Housing has been in trouble for a few years now, and the numbers have started looking a little bit better lately. However, just as the figures from when the housing problems actually began might be fudged just a little bit, it seems that some of the latest housing figures might not really be telling the whole story either.

Happy Rizzi House,
Brunswick, Germany

Let’s take a look at the first part. Many people believe the housing industry crash began around 2006, possibly 2007. In reality, the housing industry crash began much earlier, probably when subprime mortgages came about in the 1990’s. Suddenly more people were qualifying for houses that they couldn’t afford, and home builders went crazy and started building a lot more houses which also began inflating the price of homes.

Now we’re at a point in time where in many states homes have lost a lot of their value, which they probably never really had, and homes are selling at drastically reduced rates. Yet there are many homes not on the market as banks are trying to artificially keep prices up by not releasing all the homes that are available. Add to that the fact that banks and lenders have also tightened standards and lengthened the time it takes for someone to find out whether they’ve been approved for a loan or not and you have an industry that’s imploding on itself and certainly not looking like it’s ready to break out of its malaise.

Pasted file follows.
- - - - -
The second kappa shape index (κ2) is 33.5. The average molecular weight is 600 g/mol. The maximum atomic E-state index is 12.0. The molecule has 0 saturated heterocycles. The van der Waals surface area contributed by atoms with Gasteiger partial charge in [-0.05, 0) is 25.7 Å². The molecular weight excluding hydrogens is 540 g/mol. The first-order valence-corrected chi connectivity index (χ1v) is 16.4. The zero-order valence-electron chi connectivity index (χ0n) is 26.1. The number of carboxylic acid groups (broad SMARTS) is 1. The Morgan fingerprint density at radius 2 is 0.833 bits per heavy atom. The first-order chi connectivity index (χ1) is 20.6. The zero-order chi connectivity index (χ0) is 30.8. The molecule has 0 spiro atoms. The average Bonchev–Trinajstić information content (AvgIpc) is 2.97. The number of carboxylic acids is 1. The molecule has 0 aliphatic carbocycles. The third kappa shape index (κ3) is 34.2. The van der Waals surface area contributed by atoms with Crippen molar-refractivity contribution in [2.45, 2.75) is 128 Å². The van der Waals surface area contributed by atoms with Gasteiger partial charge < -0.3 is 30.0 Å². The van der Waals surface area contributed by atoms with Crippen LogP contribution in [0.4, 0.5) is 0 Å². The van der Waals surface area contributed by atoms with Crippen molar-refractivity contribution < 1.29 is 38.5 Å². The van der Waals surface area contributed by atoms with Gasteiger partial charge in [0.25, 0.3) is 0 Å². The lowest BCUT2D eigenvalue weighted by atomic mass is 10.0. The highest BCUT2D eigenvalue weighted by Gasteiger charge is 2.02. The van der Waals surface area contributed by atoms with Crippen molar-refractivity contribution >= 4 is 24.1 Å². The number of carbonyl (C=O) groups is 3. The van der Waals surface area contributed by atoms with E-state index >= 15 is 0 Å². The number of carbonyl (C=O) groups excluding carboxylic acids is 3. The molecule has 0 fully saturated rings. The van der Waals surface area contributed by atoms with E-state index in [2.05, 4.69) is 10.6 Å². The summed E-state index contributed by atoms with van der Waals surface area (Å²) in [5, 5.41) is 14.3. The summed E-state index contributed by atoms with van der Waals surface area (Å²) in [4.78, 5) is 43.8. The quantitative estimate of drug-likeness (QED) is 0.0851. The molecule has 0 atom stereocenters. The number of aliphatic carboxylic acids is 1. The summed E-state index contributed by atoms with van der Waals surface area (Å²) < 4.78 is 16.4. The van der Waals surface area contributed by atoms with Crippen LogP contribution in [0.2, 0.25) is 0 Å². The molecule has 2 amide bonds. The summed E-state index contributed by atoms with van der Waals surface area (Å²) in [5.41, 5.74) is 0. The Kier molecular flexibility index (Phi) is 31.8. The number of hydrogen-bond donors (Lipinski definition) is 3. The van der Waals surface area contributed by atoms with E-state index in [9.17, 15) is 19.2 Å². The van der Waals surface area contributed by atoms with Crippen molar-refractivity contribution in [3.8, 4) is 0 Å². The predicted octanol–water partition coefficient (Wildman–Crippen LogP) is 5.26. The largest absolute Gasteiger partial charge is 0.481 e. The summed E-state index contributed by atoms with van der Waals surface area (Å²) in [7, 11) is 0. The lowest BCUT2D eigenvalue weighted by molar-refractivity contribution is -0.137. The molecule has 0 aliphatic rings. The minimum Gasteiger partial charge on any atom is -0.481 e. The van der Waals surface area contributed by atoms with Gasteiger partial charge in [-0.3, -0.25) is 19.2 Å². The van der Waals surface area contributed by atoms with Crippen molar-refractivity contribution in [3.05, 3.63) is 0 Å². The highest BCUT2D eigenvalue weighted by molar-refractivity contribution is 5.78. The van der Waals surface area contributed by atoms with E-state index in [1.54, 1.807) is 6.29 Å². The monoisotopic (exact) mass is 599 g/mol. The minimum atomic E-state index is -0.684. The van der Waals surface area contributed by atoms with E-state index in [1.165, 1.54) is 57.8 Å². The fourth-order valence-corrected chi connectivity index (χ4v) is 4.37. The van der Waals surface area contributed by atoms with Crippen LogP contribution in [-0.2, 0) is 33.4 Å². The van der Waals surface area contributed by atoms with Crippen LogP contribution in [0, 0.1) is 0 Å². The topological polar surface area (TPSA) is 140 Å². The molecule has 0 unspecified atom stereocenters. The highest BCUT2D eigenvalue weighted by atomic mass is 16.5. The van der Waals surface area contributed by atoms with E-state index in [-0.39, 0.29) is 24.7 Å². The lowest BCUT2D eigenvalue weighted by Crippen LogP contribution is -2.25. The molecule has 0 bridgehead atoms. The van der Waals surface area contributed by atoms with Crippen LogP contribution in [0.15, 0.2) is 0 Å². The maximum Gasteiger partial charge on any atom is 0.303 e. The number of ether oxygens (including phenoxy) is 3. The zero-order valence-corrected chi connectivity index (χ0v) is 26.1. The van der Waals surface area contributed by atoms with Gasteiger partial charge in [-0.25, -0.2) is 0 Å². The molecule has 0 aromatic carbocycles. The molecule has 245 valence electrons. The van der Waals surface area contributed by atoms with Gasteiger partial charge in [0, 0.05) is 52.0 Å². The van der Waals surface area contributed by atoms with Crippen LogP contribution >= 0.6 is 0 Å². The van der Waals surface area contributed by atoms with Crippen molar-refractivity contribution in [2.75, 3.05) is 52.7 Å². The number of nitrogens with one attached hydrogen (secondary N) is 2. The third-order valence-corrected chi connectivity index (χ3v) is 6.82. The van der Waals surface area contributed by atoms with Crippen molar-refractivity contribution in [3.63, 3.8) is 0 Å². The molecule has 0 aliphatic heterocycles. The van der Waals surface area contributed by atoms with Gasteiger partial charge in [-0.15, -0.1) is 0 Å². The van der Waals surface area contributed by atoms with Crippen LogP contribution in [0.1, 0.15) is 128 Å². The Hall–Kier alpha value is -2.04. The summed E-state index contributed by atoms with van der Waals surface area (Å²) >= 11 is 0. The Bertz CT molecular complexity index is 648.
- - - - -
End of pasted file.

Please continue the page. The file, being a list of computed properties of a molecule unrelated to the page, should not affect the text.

I’m not the only one saying this. The National Association of Realtors said that existing home sales fell almost 10% in February and that the sale of new homes fell in February to levels that haven’t been seen in almost 50 years. This news is bad enough, but when you add in the fact that there are still an extremely high number of foreclosures and that unemployment is still very high (another number that’s probably higher than reported), it’s not surprising that the housing industry’s problems just might extend longer than anyone could have imagined. To say that home prices are up and try to talk about the spark in new homes sales signaling an end to the crisis is stretching the truth “just a little bit”.

And I say this as a homeowner whose house is increased in worth supposedly almost 50% from what I purchased it at, for no discernible reason except for a townhomes community that was built about 1/2 a mile from me, whose home prices started at that 50% mark and sold out within weeks. That’s not the best way to assess what housing is worth, whether it benefits me or not.

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